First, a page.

Tech turkeys: Apple and Google dominate the year's menu of failures
Google Project Nightingale invades patient privacy
Google's "Project Nightingale" hoovered tens of millions of patient records at Ascension hospital facilities in the US, earning our friends at the Googleplex top billing for the absolute worst technology vendor of the year. And it only bolsters our argument that the company should face massive fines and intense US government and EU regulation.
Google also makes our Turkey list for other reasons...
Google's purchase of Fitbit will result in privacy issues
Fitbit's current customers have expressed grave concern over Google's $2.1 billion purchase of the wearables firm because of the company's loosey-goosey attitude toward privacy. It hasn't yet made a commitment to strong governance over its cloud-based health data and how the company will use it after the acquisition. If I were a Fitbit customer, I'd be looking at Apple or Samsung's products right about now.
Our next Google Turkey is a hardware fail...
Google Pixel 4 is a failure and Pixel 3 was a flop
Disappointing camera, horrible battery life, and underbuilt storage and RAM, and high price relative to its Samsung and Apple competition. Did it do anything right with this product at all? To make matters worse, sales of the Pixel 4's predecessor, the Pixel 3, were abysmal in 2019.
Where else did Google fail this year?
Google breaks Works with Nest ecosystem
Google should be held responsible -- as in, subject to enormous fines -- for making customers waste their money like this and for misleading its partners for all this time. Yes, I think a class-action lawsuit, as well as antitrust proceedings, should be considered. And it isn't the first time Google (and Nest) has pulled this sort of thing with breaking IoT promises, either. It's a proven pathological liar when it comes to IoT.
Google fared no better when it came to software...
Google Android Q/10 bugs and the never-ending toxic hellstew
There is no way to delicately put this: The Android operating system is, at best, a hot mess. And, at worst, it's a toxic hellstew. Android is a highly resource-intensive system that chews up large amounts of RAM, which leads to poor application design. Never mind all the Android 10 bugs and all the third-party apps that cannot correctly utilize its APIs. It's continuously resource-constrained in my day-to-day use, with the mix of applications I need. But the absolute worst? The Play Store is the Wild West of malware and viruses, and the entire platform has way too many entry points for vulnerabilities.
Google's software failures don't end there...
Google Wear OS is a failure
As a wearables platform, WearOS can be classified as a total failure, with approximately a 4% market share (based on sales of its largest partner Fossil), as of Q2 2019 according to Canalys, trailing Garmin (7%), Samsung's Tizen (10.6%), FitbitOS (24.1%), and Apple's WatchOS (37.9%), respectively.
One more Google turkey before we move on to the year's other big offenders...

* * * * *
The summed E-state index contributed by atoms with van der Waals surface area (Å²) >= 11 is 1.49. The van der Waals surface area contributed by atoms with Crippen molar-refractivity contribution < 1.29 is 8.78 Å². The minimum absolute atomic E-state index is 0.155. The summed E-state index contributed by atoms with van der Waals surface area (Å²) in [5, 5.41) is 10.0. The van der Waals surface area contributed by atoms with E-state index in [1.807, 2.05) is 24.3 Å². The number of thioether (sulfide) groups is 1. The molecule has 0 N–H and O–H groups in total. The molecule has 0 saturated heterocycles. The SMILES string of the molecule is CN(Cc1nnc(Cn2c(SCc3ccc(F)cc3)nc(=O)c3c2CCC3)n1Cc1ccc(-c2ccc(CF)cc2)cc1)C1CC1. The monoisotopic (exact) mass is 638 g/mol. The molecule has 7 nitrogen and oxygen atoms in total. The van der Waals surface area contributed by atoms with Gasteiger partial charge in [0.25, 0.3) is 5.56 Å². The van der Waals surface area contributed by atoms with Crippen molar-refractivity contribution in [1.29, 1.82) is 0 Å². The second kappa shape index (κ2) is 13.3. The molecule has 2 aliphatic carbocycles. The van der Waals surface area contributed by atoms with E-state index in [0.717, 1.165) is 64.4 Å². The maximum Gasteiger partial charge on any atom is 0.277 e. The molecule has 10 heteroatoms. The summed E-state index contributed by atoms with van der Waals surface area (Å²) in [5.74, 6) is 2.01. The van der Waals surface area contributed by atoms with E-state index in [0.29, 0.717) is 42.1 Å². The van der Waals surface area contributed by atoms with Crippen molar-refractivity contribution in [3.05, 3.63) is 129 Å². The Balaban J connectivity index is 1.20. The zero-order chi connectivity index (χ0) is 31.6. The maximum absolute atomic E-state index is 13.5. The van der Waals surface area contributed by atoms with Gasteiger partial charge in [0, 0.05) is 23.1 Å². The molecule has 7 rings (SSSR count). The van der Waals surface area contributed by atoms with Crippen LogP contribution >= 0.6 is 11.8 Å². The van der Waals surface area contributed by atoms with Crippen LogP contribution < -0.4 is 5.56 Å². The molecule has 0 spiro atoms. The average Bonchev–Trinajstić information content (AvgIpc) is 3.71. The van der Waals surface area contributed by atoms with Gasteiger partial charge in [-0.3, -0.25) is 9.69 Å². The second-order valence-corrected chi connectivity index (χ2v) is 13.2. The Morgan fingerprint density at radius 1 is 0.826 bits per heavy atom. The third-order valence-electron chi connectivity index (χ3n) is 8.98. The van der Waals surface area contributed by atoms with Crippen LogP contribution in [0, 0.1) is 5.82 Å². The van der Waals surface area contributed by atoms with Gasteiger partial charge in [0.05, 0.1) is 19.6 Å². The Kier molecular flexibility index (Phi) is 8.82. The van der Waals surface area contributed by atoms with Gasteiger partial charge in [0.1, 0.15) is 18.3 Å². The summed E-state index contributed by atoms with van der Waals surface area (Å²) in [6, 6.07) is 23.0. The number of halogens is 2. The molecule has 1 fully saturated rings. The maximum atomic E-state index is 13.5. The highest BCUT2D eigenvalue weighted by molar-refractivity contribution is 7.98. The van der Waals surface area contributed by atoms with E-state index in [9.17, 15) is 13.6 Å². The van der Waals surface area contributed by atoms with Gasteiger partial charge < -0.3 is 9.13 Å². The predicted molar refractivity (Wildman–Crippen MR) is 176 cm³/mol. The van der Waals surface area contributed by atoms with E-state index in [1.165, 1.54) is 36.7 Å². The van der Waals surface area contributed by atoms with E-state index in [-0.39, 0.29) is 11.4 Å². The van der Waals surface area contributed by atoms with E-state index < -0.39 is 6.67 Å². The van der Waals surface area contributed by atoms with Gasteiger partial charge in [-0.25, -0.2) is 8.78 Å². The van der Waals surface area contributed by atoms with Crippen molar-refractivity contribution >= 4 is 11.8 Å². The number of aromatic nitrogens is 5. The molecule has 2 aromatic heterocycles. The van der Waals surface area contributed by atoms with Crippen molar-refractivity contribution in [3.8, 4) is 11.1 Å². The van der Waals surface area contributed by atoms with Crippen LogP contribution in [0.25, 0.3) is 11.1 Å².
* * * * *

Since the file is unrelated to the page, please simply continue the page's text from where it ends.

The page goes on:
Google Pixel Slate is a failure
In June, Google announced that it would no longer build Chrome OS and Android tablets and would be solely focused on building Chrome OS-based laptops going forward. This came less than a year after releasing the Pixel Slate, which had lackluster sales. That's no surprise to us.
At least Google wasn't in the business of profiting from racism and bullying...
Facebook and Twitter disappoint spectacularly
Facebook continues to demonstrate that, like Google, the company is utterly untrustworthy in every aspect of its business, so why should we introduce its surveillance hardware into our homes, riding atop platforms like Amazon Echo? Twitter finally had to draw the line by banning political advertising on its platform, but it still allows racism and ad hominem from bullies with tens of millions of followers.
But one company delivered more turkeys than Google, Facebook, and Twitter combined...
Apple AirPower flew too close to the sun
With AirPower, Apple flew too close to the sun. On March 30, 2019 -- 1.5 years after AirPower was first announced (in September of 2017 in conjunction with the rollout of iPhone X and iPhone 8) and after months of speculation about its absence at the most recent Apple hardware events -- Apple's senior vice president of hardware engineering, Dan Riccio, confirmed that the company would cancel the product. In an e-mail letter sent to the technology website TechCrunch, he wrote that AirPower would "not achieve our high standards."
Would you believe that Apple earned eight more turkeys? Guess what's next:
Apple iPhone 11 no USB-C
While the iPhone 11 and 11 Pro/Max phones have been successful launches, Apple's inability to bring current USB-C charging and interface standards to its flagship smartphone remains hugely disappointing and frustrating to many of its users.
Apple MacBook butterfly keyboard was a monumental failure
After four years of failing to fix the MacBook's dust-prone 'butterfly' keyboard mechanism, Apple finally gave up on the design and returned to the original scissor-switch in the newly released MacBook Pro 16-inch laptop.
Apple cooperates with China to censor globally
Apple continues to capitulate to the Chinese government when it comes to censoring Chinese citizens. The company makes standing up for security and privacy part of its pitch unless you are under the yoke of an authoritarian communist government. The hypocrisy of the company and its policies in China continue to come under intense scrutiny.